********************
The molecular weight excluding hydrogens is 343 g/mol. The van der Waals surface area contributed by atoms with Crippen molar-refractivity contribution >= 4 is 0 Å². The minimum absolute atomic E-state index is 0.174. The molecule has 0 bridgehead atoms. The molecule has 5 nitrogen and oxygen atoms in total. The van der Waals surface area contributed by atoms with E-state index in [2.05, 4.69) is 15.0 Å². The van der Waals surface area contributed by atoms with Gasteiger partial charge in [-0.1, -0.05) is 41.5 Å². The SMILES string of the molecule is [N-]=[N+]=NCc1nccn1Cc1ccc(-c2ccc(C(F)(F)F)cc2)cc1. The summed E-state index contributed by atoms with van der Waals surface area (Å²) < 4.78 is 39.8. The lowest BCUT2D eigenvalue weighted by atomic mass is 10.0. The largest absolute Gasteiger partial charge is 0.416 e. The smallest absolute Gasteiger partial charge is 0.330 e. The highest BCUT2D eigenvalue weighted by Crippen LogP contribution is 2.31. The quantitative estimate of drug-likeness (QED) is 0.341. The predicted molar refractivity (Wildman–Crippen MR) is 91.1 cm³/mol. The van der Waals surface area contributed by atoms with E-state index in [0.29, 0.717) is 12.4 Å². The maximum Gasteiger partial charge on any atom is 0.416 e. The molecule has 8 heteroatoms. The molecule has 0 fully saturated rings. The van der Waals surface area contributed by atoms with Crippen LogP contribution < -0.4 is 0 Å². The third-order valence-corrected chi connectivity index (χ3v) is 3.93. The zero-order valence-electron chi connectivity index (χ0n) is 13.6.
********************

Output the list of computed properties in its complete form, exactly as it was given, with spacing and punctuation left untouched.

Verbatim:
The molecular weight excluding hydrogens is 343 g/mol. The van der Waals surface area contributed by atoms with Crippen molar-refractivity contribution >= 4 is 0 Å². The minimum absolute atomic E-state index is 0.174. The molecule has 0 bridgehead atoms. The molecule has 5 nitrogen and oxygen atoms in total. The van der Waals surface area contributed by atoms with E-state index in [2.05, 4.69) is 15.0 Å². The van der Waals surface area contributed by atoms with Gasteiger partial charge in [-0.1, -0.05) is 41.5 Å². The SMILES string of the molecule is [N-]=[N+]=NCc1nccn1Cc1ccc(-c2ccc(C(F)(F)F)cc2)cc1. The summed E-state index contributed by atoms with van der Waals surface area (Å²) < 4.78 is 39.8. The lowest BCUT2D eigenvalue weighted by atomic mass is 10.0. The largest absolute Gasteiger partial charge is 0.416 e. The smallest absolute Gasteiger partial charge is 0.330 e. The highest BCUT2D eigenvalue weighted by Crippen LogP contribution is 2.31. The quantitative estimate of drug-likeness (QED) is 0.341. The predicted molar refractivity (Wildman–Crippen MR) is 91.1 cm³/mol. The van der Waals surface area contributed by atoms with E-state index in [0.29, 0.717) is 12.4 Å². The maximum Gasteiger partial charge on any atom is 0.416 e. The molecule has 8 heteroatoms. The molecule has 0 fully saturated rings. The van der Waals surface area contributed by atoms with Crippen LogP contribution < -0.4 is 0 Å². The third-order valence-corrected chi connectivity index (χ3v) is 3.93. The zero-order valence-electron chi connectivity index (χ0n) is 13.6.